Lexical issue - the words "close" and "far" in terms of time


I need some help with a lexical issue. In my native language we have one word that means "close" both in terms of distance (meters etc) and in terms of distance in time. The same goes for "far" and everything related. So it's very difficult for me do distinguish.

What words could be used to say close in terms of time, and what in terms of distance? Are some of them interchangable, or only reserved for one meaning? The same goes for far. How do you distinguish? I'd be grateful for some help :)


Posted 2019-11-06T22:39:15.410

Reputation: 41



TIME: close and far can be used with time

  • It was nowhere near 8:00 pm. [for far from a specific time.]
  • It was far from 8:00 pm when we started.
  • It was close or closer to 7:30 when we left. [close to a time]

Close to a time and nowhere near a time [or far from a time.]

Otherwise, close and far apply to distances, for sure.


Posted 2019-11-06T22:39:15.410

Reputation: 26 929

Worth noting that things either *are coming soon* (time) or *are close* (distance). – Cranberry48 – 2019-12-19T03:35:29.300


In English "close" and "far" almost always refer to distance.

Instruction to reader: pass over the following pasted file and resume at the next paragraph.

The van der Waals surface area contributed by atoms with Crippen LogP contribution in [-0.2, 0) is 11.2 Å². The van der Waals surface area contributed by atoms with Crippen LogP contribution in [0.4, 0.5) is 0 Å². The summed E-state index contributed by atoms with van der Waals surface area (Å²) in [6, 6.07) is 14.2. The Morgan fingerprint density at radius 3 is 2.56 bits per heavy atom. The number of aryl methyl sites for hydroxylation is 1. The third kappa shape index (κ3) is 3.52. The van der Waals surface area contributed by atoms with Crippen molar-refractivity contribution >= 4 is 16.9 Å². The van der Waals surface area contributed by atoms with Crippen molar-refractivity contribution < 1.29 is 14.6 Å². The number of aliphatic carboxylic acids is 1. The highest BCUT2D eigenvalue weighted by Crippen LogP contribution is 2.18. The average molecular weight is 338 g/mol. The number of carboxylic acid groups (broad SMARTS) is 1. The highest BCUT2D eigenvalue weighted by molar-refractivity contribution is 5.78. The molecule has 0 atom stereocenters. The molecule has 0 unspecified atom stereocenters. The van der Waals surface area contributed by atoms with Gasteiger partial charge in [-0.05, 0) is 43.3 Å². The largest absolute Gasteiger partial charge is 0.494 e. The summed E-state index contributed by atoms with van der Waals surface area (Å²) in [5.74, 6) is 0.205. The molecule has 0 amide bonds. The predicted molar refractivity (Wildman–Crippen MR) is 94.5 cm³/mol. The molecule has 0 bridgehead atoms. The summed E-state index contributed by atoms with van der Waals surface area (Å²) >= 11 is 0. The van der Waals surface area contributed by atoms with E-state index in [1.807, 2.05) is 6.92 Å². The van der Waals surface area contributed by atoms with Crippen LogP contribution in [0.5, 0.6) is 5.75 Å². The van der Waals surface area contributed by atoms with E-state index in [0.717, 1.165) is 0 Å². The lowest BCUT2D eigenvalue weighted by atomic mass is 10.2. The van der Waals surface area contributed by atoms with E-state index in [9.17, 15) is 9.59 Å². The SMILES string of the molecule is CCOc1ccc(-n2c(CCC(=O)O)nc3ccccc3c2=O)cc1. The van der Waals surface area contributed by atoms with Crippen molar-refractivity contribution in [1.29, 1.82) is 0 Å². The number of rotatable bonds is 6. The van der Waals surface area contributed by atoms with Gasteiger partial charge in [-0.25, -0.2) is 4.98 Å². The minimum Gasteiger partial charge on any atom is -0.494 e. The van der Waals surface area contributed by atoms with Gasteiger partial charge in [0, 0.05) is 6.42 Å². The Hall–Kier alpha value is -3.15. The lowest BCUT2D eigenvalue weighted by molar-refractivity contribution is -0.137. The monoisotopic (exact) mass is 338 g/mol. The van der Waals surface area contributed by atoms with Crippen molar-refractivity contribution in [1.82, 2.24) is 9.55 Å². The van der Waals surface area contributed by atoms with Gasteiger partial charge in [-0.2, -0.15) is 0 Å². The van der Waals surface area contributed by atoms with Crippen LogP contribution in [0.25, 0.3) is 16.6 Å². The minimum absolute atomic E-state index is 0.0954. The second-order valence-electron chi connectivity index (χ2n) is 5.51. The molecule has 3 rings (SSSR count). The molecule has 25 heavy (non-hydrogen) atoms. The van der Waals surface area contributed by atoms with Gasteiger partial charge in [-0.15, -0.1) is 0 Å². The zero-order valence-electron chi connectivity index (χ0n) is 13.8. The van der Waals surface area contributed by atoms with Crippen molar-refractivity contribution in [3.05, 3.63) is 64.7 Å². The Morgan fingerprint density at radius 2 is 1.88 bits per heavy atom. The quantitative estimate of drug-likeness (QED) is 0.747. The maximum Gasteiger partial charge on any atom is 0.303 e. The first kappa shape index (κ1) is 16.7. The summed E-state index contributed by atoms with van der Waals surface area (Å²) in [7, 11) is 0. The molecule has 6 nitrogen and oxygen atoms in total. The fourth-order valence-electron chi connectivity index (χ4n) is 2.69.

The closest common words that express that idea for time are "soon", and "later" or "eventually"

If you look up close/far in a thesaurus you'll find plenty of other options for distance, and if you look up soon/later/eventually you'll find other options for time.

Sometimes people might talk about time as a physical space, and might use distance words to refer to time. For example "The time to worry about that is far in the future" or "The party starts close to the time we're supposed to be at dinner".

I can't think of a use case where I'd use a time word to express distance.


Posted 2019-11-06T22:39:15.410

Reputation: 2 550


You could use the adverb "nearly" for time and distance, as in these examples:

  1. It is nearly time for dinner.

  2. We are nearly there.

"Approaching" is also a good word for something becoming closer both in distance and in time, such as:

  1. We are now approaching the airport.

  2. The Christmas season is approaching.

Lexico defines "approaching" here: https://www.lexico.com/definition/approaching They describe it as an adjective "Coming nearer in distance or time. ‘an approaching car’ ‘He warned of an approaching crisis.'"

"Long" and "short" can also be used to express time and distance.

  1. It will be a long time before we get there.
  2. It is a long way to Florida.
  3. We will arrive in a short time.
  4. We will arrive shortly/in a short time.

The English language contains a rich vocabulary. I imagine it could be very overwhelming to learn it. As a native English speaker, I can safely say that I would not want to have to learn it as an adult! Reading will help you greatly, and you will discover many ways to express yourself. Good luck on your journey!


Posted 2019-11-06T22:39:15.410

Reputation: 123